Racial Differences in Brain Activity

Difficulty in Understanding Speech

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Human speech consists of complex sounds of an involved pattern. To be able to speak, it is not enough to have good hearing. To a baby in its first months speech is nothing more than a kind of a noise. To master speech, a child must learn to single out from a flow of sounds the essential features, or the phonemes. What one needs to perceive speech is not so much a keen ear as an ear trained to the system of a particular language.

If you do not know a foreign language, you will not be able to distinguish the individual elements of that language in the flow of sounds. You will not be able to repeat the words and phrases you hear, let alone understand them.

It is an interesting and important fact that this process is performed not merely by the acoustic regions of the brain, but also by the articulatory organs, which take part in the utterance of speech sounds, and by the corresponding motor regions of the brain. Even adults, although they usually do not realize it, do not perceive speech eiiher by sounds or visual appearance (written text), but by so-called kinaesthetic perception, a vague, inner sensation arising in the muscles and tendons of the articulatory organs during speech.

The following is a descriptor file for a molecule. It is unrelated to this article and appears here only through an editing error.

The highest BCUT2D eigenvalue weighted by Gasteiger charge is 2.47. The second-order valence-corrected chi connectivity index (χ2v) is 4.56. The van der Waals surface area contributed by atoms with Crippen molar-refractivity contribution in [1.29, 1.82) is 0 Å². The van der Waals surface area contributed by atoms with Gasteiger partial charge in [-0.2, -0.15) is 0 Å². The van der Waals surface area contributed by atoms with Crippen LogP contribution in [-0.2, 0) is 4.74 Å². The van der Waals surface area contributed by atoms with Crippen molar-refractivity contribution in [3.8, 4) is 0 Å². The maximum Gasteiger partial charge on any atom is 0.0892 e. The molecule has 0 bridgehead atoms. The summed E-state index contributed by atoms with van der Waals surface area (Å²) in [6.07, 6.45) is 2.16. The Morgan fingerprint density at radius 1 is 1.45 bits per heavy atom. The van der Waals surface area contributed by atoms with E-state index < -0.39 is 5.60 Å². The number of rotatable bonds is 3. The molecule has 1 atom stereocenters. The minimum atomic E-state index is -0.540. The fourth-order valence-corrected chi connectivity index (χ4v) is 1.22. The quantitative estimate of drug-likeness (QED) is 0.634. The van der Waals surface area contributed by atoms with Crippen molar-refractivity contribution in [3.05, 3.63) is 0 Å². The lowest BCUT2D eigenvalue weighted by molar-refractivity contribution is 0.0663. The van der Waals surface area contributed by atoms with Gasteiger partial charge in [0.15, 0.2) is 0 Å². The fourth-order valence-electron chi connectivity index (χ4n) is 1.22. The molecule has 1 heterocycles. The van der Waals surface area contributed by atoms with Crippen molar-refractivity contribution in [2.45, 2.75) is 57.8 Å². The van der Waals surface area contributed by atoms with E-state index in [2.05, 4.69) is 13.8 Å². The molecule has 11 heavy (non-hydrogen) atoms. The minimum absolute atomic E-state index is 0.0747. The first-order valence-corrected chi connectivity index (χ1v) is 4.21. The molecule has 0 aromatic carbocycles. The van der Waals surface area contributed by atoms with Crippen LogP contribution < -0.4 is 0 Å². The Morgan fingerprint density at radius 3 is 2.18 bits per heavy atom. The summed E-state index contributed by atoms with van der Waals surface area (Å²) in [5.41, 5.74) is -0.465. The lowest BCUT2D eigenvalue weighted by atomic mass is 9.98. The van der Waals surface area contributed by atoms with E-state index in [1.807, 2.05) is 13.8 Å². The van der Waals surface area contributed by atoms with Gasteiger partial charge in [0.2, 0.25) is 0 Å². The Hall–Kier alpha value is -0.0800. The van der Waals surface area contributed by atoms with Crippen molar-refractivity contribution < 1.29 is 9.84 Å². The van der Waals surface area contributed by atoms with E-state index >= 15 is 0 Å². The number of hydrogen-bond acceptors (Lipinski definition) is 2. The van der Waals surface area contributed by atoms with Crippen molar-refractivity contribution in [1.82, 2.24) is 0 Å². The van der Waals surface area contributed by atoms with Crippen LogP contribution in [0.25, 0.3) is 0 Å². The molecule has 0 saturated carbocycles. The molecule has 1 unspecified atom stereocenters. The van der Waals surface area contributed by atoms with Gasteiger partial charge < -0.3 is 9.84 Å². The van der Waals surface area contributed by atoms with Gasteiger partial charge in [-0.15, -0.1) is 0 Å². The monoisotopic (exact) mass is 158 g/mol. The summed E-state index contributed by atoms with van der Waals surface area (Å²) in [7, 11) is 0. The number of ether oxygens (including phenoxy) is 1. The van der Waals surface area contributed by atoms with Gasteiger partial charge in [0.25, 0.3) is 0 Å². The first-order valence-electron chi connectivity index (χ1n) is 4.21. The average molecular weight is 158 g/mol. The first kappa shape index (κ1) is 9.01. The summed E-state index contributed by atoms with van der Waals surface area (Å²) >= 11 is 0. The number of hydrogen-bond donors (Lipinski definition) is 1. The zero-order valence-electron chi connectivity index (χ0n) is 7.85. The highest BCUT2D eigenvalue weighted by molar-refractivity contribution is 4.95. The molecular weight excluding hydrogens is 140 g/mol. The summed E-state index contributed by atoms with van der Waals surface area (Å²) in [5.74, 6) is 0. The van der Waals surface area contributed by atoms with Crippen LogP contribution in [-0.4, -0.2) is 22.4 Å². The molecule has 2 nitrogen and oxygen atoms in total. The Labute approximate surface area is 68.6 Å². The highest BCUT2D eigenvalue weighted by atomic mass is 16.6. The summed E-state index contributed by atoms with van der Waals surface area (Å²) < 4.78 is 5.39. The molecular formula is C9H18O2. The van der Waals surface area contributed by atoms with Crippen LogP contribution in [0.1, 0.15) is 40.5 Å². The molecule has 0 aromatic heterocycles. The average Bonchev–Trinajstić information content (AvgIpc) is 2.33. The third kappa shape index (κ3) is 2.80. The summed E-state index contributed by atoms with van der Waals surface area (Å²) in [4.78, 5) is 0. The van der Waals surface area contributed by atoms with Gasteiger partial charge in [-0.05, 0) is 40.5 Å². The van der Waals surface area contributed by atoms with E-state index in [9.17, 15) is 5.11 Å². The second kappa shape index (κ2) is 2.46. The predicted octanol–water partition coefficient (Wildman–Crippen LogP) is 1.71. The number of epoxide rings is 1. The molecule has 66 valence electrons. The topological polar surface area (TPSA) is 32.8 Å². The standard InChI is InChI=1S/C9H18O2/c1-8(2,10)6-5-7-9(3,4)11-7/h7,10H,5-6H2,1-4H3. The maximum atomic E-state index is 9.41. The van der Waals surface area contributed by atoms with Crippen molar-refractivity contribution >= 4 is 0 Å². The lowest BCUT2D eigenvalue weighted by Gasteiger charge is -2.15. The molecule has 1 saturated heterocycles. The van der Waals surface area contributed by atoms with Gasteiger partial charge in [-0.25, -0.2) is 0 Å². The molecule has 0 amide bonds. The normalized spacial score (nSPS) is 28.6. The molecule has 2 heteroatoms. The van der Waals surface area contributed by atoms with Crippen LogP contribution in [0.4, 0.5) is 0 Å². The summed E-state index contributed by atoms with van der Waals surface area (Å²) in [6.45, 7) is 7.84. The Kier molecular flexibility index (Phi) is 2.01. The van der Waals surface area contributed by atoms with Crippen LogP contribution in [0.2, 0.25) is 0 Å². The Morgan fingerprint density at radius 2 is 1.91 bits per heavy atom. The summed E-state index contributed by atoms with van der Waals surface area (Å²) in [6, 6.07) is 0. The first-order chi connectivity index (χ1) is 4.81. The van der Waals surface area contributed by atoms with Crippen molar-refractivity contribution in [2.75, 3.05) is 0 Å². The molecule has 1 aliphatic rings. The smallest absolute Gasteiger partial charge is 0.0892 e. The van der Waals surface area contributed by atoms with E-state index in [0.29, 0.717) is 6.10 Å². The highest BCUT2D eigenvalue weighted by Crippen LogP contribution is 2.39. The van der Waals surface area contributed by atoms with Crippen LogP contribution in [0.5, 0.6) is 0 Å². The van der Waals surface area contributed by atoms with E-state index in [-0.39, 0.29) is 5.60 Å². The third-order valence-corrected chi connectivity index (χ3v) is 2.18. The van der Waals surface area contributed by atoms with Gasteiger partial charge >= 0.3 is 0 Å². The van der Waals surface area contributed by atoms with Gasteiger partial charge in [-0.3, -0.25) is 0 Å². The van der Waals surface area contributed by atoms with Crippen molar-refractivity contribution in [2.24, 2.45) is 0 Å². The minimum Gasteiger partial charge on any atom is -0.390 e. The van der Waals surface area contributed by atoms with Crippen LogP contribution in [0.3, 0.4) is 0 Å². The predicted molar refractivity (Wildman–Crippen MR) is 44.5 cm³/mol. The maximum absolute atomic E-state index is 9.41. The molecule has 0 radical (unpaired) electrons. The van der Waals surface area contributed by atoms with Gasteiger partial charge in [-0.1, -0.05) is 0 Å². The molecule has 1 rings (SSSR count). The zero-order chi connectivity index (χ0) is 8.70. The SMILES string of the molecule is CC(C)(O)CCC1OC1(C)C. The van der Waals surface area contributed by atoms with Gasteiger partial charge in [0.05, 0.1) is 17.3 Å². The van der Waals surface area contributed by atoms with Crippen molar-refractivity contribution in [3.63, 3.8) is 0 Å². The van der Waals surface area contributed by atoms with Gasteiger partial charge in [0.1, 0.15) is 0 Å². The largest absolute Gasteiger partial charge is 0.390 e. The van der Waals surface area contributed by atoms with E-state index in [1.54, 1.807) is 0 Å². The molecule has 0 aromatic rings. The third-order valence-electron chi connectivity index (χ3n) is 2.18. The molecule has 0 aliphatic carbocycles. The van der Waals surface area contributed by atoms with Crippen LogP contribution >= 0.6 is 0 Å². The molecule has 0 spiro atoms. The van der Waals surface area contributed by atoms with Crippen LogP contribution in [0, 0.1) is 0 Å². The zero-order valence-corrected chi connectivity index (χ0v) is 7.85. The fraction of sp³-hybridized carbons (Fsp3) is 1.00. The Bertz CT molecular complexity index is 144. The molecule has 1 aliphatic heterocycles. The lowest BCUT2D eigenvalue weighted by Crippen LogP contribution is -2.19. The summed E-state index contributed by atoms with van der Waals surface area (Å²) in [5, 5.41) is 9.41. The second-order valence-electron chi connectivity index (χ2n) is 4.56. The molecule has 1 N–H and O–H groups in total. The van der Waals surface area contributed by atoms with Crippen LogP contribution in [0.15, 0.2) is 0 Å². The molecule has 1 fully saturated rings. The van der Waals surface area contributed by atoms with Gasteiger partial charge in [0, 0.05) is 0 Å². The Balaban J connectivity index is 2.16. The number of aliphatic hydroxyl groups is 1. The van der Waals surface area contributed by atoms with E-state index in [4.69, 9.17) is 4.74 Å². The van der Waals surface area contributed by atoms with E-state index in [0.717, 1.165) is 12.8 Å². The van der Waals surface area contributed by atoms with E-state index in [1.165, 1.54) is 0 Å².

Acoustic information is analyzed in the temporal lobes of the cerebral cortex. Like all the other analysers in the human brain, the temporal lobes of the cortex consist of the primary or projection zones, to which the nerve fibres from each ear come, and the secondary zones which receive information not from the periphery, but that already processed by the primary zones.

If the primary zones have been affected by disease, the patient will have hearing trouble. It is quite a different matter if the secondary zone of the left hemisphere is damaged. The hearing is practically intact, but speech hearing is gravely affected. They cannot distinguish d from t, b from p and z from s. Obviously, they fail to identify phonemes and consequently have difficulties in understanding words.

January 3rd, 2010 at 12:46 pm

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